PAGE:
7. Barbaccia ML, Costa E, Guidotti A (1988) Endogenous ligands for high-affinity recognition sites of psychotropic drugs. Annu Rev Pharmacol Toxicol 28: 451–476PubMedCrossRefGoogle Scholar
  8. Barnard EA, Darlison MG, Seeburg P (1987) Molecular biology of the GABAA receptor: the C. Braestrup and P. H. Andersen receptor/channel superfamily. Trends Neurosci 10: 502–509CrossRefGoogle Scholar
  9. Billard W, Ruperto V, Crosby G, Iorio LC, Barnett A (1984) Characterization of the binding of 3H-SCH 23390, a selective D1 receptor antagonist ligand, in rat striatum. Life Sci 35: 1885–1893PubMedCrossRefGoogle Scholar
  10. Birdsall NJM, Burgen ASV, Hulme EC (1978) The binding of agonists to brain muscarinic receptors. Mol Pharmacol 14: 723–736PubMedGoogle Scholar
  11. Bonner TI, Buckley NJ, Young AC, Brann MR (1987) Identification of a family of muscarinic acetylcholine receptor genes. Science 237: 527–532PubMedCrossRefGoogle Scholar
  12. Boulter J, Connolly J, Deneris E, Goldman D, Heinemann S, Patrick J (1987) Functional expression of two neuronal nicotinic acetylcholine receptors from cDNA clones identifies a gene family. Proc Natl Acad Sci USA 84: 7763–7767PubMedCrossRefGoogle Scholar
  13. Casey PJ, Gilman AG (1988) G protein involvement in receptor-effector coupling. Biol Chem 263: 2577–2580Google Scholar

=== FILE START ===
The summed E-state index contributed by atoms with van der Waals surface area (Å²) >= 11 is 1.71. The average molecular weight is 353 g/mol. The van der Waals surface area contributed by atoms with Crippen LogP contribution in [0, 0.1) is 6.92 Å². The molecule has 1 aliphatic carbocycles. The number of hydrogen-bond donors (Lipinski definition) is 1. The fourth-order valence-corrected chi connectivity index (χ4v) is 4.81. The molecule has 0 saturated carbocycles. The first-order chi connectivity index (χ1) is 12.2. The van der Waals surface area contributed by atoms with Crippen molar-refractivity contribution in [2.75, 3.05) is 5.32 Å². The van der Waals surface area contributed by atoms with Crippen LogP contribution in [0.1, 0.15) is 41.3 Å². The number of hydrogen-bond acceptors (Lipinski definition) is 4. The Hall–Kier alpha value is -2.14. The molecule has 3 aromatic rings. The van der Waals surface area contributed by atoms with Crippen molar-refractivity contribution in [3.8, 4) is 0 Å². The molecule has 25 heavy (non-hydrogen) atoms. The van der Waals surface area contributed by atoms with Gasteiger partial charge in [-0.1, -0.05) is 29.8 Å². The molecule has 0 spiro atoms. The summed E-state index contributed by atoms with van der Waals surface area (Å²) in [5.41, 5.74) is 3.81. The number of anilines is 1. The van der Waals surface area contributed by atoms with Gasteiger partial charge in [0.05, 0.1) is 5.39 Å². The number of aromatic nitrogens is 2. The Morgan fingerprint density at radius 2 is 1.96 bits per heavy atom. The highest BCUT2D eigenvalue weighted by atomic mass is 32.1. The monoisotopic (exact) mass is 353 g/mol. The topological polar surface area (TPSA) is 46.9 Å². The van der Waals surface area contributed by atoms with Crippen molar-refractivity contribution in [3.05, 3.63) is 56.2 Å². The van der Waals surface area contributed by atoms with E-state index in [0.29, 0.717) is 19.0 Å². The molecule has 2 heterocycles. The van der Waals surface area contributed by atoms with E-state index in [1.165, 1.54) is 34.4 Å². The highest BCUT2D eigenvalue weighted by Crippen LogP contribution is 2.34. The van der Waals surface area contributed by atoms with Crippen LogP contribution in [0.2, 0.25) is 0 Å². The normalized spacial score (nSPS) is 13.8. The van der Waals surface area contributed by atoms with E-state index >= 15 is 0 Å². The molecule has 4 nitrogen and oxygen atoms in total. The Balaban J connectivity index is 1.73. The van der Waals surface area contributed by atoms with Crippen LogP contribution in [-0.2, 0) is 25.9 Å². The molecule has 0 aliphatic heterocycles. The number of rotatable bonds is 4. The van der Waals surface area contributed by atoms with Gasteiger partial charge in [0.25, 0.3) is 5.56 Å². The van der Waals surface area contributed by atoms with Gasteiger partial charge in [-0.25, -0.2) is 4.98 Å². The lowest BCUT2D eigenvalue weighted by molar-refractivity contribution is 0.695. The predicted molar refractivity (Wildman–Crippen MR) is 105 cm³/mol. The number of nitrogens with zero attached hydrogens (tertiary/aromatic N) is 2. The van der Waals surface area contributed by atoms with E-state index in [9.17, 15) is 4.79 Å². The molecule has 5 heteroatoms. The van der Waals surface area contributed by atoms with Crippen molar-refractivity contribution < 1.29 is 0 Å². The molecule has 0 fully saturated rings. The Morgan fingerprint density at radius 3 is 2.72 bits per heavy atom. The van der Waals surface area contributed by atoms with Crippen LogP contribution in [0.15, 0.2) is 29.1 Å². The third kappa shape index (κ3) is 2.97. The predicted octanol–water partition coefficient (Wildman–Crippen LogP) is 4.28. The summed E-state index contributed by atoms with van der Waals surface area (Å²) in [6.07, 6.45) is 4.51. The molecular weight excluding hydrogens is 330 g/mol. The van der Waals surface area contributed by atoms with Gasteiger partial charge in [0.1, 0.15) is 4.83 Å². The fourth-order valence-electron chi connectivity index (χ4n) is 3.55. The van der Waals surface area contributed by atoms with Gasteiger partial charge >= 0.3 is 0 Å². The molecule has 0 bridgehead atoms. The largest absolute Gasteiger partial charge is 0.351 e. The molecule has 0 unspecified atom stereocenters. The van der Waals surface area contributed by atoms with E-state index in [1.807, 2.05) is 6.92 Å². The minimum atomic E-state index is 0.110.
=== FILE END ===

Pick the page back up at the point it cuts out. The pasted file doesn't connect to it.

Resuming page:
14. Drejer J, Honoré T (1988) Excitatory amino acid receptors. In: Elling K (ed) Glutamine and glutamate in mammals, vol 2. CRC, Boca Raton, pp 89–109Google Scholar
  15. Hammer R, Giachetti A (1982) Muscarinic receptor subtypes Ml and M2: biochemical and functional characterization. Life Sci 31: 2991–2998PubMedCrossRefGoogle Scholar
  16. Hammer R, Berrie CP, Birdsall NJ, Burgen AS, Hulme EC (1980) Pirenzepine distinguishes between different subclasses of muscarinic receptors. Nature 283: 90–92PubMedCrossRefGoogle Scholar
  17. Hulme EC, Burgen ASV, Birdsall NJM (1976) Interactions of agonists and antagonists with the muscarinic receptor. In: Worcel M, Vassort G (eds) Smooth muscle pharmacology and physiology. Inserm, Paris, pp 49–70Google Scholar
  18. Hyttel J (1983) SCH 23390 — the first selective dopamine D1 antagonist. Eur J Pharmacol 91: 153–154PubMedCrossRefGoogle Scholar
  19. Johansen PA, White FJ (1988) D1/D2 dopamine receptor interactions in the nucleus accumbens: the role of cAMP in electrophysiological responses. Soc Neurosci Abstr 14 (2): 931Google Scholar